Beijing is well-equipped to escalate the situation, with several “gray-zone” tools, shy of war, at its disposal. A blockade of the Sierra Madre aimed at preventing resupply would not be unheard of, with China having attempted a similar strategy from March to September of 2014. Beijing could try the same tactic twice, now emboldened by a greater Coast Guard presence in the region, hoping to starve out the garrison and force their departure. Alternatively, China could use government-affiliated civilian vessels such as commercial fishing ships to provoke a clash which could then justify the intervention of its Coast Guard, blaming the Philippines for the escalation.

While Beijing has pursued the more belligerent stance so far, one should not discount the possibility of a Philippine provocation, particularly relating to energy exploration, sparking a clash. Attempts to construct a new, more defensible outpost on the shoal could also provoke China into taking more direct action. In either situation U.S. forces may be pulled in, serving as muscle for the government in Manila.


Regardless of fault, new conflicts over the Spratly Islands, particularly Second Thomas, seem concerningly more plausible today than in years past. As China develops its naval power, small reefs and shoals like Second Thomas may become testing grounds for its own capabilities and the responses of local rivals, as well as resolve of the U.S. to support its partners. The region's potential energy wealth has further set the stage for a struggle over control of the crucial waterway, with the possibility of significant escalation in the short-to-medium future. While either side could escalate or provoke, neither one likely seeks a major regional conflict, however the capacity for uncontrolled intensification may well go beyond the intentions of Beijing or Manila.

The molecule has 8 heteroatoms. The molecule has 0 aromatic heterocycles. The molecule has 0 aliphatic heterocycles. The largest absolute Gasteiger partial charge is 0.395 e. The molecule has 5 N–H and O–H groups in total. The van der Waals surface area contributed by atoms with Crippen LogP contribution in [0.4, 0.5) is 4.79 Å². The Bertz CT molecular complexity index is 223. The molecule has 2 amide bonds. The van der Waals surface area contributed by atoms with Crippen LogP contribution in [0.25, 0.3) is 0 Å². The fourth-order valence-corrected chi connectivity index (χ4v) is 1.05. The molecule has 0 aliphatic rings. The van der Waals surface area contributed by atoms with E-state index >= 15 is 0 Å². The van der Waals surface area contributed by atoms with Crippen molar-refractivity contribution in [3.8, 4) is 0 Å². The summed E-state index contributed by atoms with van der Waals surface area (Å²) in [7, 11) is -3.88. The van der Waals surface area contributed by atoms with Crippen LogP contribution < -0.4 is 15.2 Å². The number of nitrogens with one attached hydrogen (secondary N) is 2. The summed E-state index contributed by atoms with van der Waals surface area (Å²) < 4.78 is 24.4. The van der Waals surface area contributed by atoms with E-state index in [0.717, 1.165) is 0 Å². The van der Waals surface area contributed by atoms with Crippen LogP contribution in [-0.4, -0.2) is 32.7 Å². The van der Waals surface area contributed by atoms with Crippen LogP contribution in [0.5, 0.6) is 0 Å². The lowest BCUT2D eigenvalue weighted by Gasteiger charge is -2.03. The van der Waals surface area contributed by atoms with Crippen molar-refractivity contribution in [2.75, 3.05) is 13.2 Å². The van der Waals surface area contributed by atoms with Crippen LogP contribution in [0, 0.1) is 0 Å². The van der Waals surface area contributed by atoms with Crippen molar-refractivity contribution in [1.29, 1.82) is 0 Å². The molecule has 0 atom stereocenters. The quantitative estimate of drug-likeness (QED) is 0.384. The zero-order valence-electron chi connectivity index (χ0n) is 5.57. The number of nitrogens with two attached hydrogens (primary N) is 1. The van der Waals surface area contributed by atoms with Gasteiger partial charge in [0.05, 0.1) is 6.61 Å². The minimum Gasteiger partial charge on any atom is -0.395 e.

Lariosa, Aaron-Matthew. "Timeline of Chinese Harassment of Second Thomas Shoal Resupply Missions." USNI News, 4 Apr. 2024,

Calonzo, Andreo, and Manolo Serapio Jr. "U.S. key to Philippine plan to tap oil, gas in South China Sea." Bloomberg, 10 Mar. 2024,

Center for Strategic and International Studies - Asia Maritime Transparency Initiative. "Tracking Tensions at the Second Thomas Shoal." 30 Jan. 2024,

Clark, Colin. "New Chinese 10-Dash map sparks furor across Indo-Pacific: Vietnam, India, Philippines, Malaysia." Breaking Defense, 1 Sept. 2023,

"Philippines Budgets for a Permanent Base at Second Thomas Shoal." Maritime Executive, 17 Dec. 2023,

U.S. Energy Information Administration. "South China Sea." 21 Mar. 2024,